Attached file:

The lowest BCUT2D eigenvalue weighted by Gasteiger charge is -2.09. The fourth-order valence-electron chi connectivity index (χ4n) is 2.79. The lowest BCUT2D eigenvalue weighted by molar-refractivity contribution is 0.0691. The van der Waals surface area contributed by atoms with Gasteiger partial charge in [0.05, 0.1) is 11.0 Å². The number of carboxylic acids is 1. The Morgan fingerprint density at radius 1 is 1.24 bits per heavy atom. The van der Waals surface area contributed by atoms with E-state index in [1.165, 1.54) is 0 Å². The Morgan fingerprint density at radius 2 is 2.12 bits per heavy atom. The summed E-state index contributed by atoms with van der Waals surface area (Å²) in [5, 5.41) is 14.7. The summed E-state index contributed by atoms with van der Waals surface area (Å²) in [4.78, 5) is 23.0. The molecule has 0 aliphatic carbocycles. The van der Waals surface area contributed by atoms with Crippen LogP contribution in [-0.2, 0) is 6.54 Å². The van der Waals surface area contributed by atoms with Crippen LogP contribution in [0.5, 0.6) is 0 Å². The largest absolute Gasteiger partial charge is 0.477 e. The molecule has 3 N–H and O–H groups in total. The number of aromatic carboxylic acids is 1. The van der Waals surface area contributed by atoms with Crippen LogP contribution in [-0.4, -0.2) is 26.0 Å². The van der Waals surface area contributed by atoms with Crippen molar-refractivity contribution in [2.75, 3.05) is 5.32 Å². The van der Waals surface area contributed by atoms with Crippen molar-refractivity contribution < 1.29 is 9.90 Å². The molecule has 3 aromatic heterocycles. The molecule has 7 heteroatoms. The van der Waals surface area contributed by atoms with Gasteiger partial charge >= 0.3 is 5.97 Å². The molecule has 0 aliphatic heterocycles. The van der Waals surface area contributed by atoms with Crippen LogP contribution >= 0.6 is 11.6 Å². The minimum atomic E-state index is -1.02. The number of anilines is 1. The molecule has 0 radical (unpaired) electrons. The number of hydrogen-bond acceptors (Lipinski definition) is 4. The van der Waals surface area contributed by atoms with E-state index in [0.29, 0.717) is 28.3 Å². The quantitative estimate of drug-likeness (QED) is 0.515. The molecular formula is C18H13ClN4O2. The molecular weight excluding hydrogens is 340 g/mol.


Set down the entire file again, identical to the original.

The lowest BCUT2D eigenvalue weighted by Gasteiger charge is -2.09. The fourth-order valence-electron chi connectivity index (χ4n) is 2.79. The lowest BCUT2D eigenvalue weighted by molar-refractivity contribution is 0.0691. The van der Waals surface area contributed by atoms with Gasteiger partial charge in [0.05, 0.1) is 11.0 Å². The number of carboxylic acids is 1. The Morgan fingerprint density at radius 1 is 1.24 bits per heavy atom. The van der Waals surface area contributed by atoms with E-state index in [1.165, 1.54) is 0 Å². The Morgan fingerprint density at radius 2 is 2.12 bits per heavy atom. The summed E-state index contributed by atoms with van der Waals surface area (Å²) in [5, 5.41) is 14.7. The summed E-state index contributed by atoms with van der Waals surface area (Å²) in [4.78, 5) is 23.0. The molecule has 0 aliphatic carbocycles. The van der Waals surface area contributed by atoms with Crippen LogP contribution in [-0.2, 0) is 6.54 Å². The van der Waals surface area contributed by atoms with Crippen LogP contribution in [0.5, 0.6) is 0 Å². The largest absolute Gasteiger partial charge is 0.477 e. The molecule has 3 N–H and O–H groups in total. The number of aromatic carboxylic acids is 1. The van der Waals surface area contributed by atoms with Crippen LogP contribution in [-0.4, -0.2) is 26.0 Å². The van der Waals surface area contributed by atoms with Crippen molar-refractivity contribution in [2.75, 3.05) is 5.32 Å². The van der Waals surface area contributed by atoms with Crippen molar-refractivity contribution < 1.29 is 9.90 Å². The molecule has 3 aromatic heterocycles. The molecule has 7 heteroatoms. The van der Waals surface area contributed by atoms with Gasteiger partial charge >= 0.3 is 5.97 Å². The molecule has 0 aliphatic heterocycles. The van der Waals surface area contributed by atoms with Crippen LogP contribution >= 0.6 is 11.6 Å². The minimum atomic E-state index is -1.02. The number of anilines is 1. The molecule has 0 radical (unpaired) electrons. The number of hydrogen-bond acceptors (Lipinski definition) is 4. The van der Waals surface area contributed by atoms with E-state index in [0.29, 0.717) is 28.3 Å². The quantitative estimate of drug-likeness (QED) is 0.515. The molecular formula is C18H13ClN4O2. The molecular weight excluding hydrogens is 340 g/mol.